Jewish World Review Oct. 25, 2004 / 10 Mar-Cheshvan, 5765
A late-breaking election?
The Presidential race continues to be on knife's edge. In 15 polls taken since the third debate October 13, President George W. Bush has had an average lead of 49 to 46 percent over Sen. John Kerry. Bush's support ranged between 46 and 52 percent, Kerry's between 42 and 49 percent. In Florida, Ohio, and New Hampshire states Bush carried in 2000 and in Wisconsin, Iowa, and New Mexico states Al Gore carried in 2000 different polls show each candidate ahead. It was no accident that last week the presidential and vice presidential candidates made 53 of their 59 campaign stops in these states plus similarly close Pennsylvania and Minnesota. The overall picture is a little more favorable to Bush than to Kerry. But any Bush margin that exists now could disappear by Election Day.
We have had close elections before but not usually ones attended by such bitterness and anger. The 1968 race beween Richard Nixon and Hubert Humphrey and the 1976 race between Gerald Ford and Jimmy Carter turned out to be very close, closer indeed than expected. But few partisans on the losing side considered the winner unacceptable. That's not the case today.
In the debates, John Kerry recalled that Bush campaigned in 2000 as a unifier, not a divider, and criticized him for dividing the nation as president. Yet the harshest rhetoric of this long, long campaign season has come not from Bush and the Republicans but from Kerry and the Democrats. Democrats have called Bush and Dick Cheney unpatriotic, not the other way around; Democrats have charged that Bush was " AWOL" in the Texas Air National Guard; Democrats have claimed that Bush "lied" about Iraq. The Democrats are the opposition party and as such can be expected to attack the incumbent.
But they are not conducting a campaign that will make it easy for them to unify the country if they win.
Nor have they been conducting themselves in a way that will make it easy for them to govern. One of the hardest things in politics is to come up with campaign proposals that will help you win the primaries, help you win the general election, and help you govern. Bill Clinton did a good job of this in 1992, though he made a detour on healthcare in 1993-94. George W. Bush also did a good job of this in 2000, although the September 11 attacks led him to refashion foreign policy as no other president has done since Harry Truman in the Cold War. John Kerry has not done such a good job. Never much absorbed in policy issues in the Senate, he has had a weak policy shop. His major domestic initiative, on healthcare, has features that helped in the Democratic primaries but will be problematic if he is elected. Bush has innovative positions on Social Security and health savings accounts, but it's not clear that he's given them enough emphasis to get them enacted.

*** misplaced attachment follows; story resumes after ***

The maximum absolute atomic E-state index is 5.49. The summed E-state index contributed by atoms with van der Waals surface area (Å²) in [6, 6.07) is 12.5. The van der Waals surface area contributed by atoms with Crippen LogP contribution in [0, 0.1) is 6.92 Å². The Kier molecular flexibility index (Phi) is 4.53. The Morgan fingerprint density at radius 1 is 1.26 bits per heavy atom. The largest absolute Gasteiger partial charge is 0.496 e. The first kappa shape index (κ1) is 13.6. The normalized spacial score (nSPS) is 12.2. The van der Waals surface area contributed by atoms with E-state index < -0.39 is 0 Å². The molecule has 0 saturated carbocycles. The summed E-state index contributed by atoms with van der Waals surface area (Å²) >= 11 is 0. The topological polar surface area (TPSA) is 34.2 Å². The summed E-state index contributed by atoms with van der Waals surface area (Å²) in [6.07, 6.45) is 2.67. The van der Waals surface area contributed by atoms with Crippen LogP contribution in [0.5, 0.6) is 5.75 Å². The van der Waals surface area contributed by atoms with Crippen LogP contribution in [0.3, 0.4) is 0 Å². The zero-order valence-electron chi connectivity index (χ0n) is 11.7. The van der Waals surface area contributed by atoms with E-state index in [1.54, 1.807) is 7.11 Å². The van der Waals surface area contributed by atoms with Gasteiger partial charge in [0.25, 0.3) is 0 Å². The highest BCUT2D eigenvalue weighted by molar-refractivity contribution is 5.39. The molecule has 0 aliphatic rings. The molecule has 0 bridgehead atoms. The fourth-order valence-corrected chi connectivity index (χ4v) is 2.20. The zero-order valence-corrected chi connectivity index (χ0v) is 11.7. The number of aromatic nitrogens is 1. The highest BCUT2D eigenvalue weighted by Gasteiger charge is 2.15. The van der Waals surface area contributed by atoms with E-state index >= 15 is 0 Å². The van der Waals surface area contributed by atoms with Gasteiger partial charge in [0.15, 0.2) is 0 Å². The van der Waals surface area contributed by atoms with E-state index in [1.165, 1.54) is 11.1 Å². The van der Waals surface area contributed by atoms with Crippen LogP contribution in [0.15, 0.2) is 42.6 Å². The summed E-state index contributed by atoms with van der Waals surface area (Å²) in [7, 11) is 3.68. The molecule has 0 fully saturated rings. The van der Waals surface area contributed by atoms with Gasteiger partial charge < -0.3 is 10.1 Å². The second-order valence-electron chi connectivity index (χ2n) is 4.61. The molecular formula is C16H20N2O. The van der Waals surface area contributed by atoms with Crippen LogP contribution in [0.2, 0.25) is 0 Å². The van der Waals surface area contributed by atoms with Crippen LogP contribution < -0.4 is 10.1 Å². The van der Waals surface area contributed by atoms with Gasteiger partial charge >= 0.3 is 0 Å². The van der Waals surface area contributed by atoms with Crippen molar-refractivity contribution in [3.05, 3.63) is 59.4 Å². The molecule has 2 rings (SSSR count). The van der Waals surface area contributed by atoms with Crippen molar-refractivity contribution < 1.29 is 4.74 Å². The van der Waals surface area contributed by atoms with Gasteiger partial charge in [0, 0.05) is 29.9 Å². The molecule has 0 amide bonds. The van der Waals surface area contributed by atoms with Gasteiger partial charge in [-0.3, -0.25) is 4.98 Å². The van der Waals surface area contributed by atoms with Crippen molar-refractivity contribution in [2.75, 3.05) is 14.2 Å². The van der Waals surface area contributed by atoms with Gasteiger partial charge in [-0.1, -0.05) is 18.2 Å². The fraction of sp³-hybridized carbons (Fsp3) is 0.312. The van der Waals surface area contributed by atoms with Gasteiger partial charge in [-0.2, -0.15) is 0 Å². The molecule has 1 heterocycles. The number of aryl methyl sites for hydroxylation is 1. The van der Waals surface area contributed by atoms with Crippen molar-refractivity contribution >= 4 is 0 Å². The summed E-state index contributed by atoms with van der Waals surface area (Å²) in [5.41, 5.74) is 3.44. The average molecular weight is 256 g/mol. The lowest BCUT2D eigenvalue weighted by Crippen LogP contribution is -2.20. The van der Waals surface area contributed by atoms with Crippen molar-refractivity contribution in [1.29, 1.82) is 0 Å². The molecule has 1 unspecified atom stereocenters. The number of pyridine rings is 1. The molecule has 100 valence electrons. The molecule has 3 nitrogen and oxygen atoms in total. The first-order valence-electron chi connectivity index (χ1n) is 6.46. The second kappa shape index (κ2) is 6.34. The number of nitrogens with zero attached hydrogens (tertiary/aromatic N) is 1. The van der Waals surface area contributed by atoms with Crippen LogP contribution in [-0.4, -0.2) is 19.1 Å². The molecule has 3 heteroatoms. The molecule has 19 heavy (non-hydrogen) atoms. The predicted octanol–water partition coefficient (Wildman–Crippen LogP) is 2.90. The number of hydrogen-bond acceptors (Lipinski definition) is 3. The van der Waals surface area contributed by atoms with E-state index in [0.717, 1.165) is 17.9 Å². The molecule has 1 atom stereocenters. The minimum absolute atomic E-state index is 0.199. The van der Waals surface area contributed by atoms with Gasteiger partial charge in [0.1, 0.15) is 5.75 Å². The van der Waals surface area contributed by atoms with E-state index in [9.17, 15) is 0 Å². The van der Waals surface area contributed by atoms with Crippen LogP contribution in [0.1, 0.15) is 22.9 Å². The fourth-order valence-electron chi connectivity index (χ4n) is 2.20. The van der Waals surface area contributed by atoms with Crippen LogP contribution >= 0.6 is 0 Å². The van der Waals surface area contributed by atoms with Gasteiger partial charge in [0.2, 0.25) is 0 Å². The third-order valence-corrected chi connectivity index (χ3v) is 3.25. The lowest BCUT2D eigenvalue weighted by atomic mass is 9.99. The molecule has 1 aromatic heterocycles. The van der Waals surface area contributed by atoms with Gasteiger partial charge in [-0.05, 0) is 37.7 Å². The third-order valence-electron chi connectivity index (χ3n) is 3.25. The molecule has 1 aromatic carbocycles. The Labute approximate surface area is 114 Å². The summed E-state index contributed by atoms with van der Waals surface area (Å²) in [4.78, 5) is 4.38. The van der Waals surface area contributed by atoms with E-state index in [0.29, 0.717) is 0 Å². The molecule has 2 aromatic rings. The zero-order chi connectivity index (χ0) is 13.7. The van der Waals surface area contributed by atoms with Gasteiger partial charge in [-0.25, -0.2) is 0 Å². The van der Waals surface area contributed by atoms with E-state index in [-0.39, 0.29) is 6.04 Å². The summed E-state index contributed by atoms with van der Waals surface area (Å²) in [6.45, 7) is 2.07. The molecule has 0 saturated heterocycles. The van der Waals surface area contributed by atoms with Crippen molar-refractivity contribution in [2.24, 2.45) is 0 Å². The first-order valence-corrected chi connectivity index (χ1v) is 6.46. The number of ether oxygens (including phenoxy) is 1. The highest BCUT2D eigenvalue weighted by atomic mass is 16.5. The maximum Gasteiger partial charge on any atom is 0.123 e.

Values voters. But those are not the things that are likely to drive voters' decisions. This is an election about foreign policy and basic values. It would be easier for the winner to govern if he could win an unambiguous and uncontested majority. Can that happen?
There are two theories about how voters could break toward one candidate or the other. One, held by Democrats, is that most voters have rejected Bush and are just waiting to make sure Kerry is an acceptable alternative, as voters decided to go with Ronald Reagan over Jimmy Carter in 1980. But Bush's job rating is higher than Carter's. Another theory, held by some Democrats as well as Republicans, is that voters will decide not to switch presidents in time of war and will surge toward Bush. Possibly spurring such a reaction is the increasingly vitriolic tone of the Kerry campaign and the 527 organization ads against Bush. The Kerry campaign deliberately tried to avoid that tone at its convention and sounded it again only in September after Bush built up a post-convention lead. But there can be a backlash to vitriol, as Minnesota Democrats discovered after the bile unleashed at Paul Wellstone's funeral in 2002. Demo-crats, living in a cocoon where Bush hatred is universal and unexceptionable, failed to anticipate that. Have they made the same mistake again?
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Michael Barone Archives
JWR contributor Michael Barone is a columnist at U.S. News & World Report His latest book is "Hard America, Soft America : Competition vs. Coddling and the Battle for the Nation's Future". (Click HERE to purchase. Sales help fund JWR.) Send your comments to him by clicking here.
©2004, Michael Barone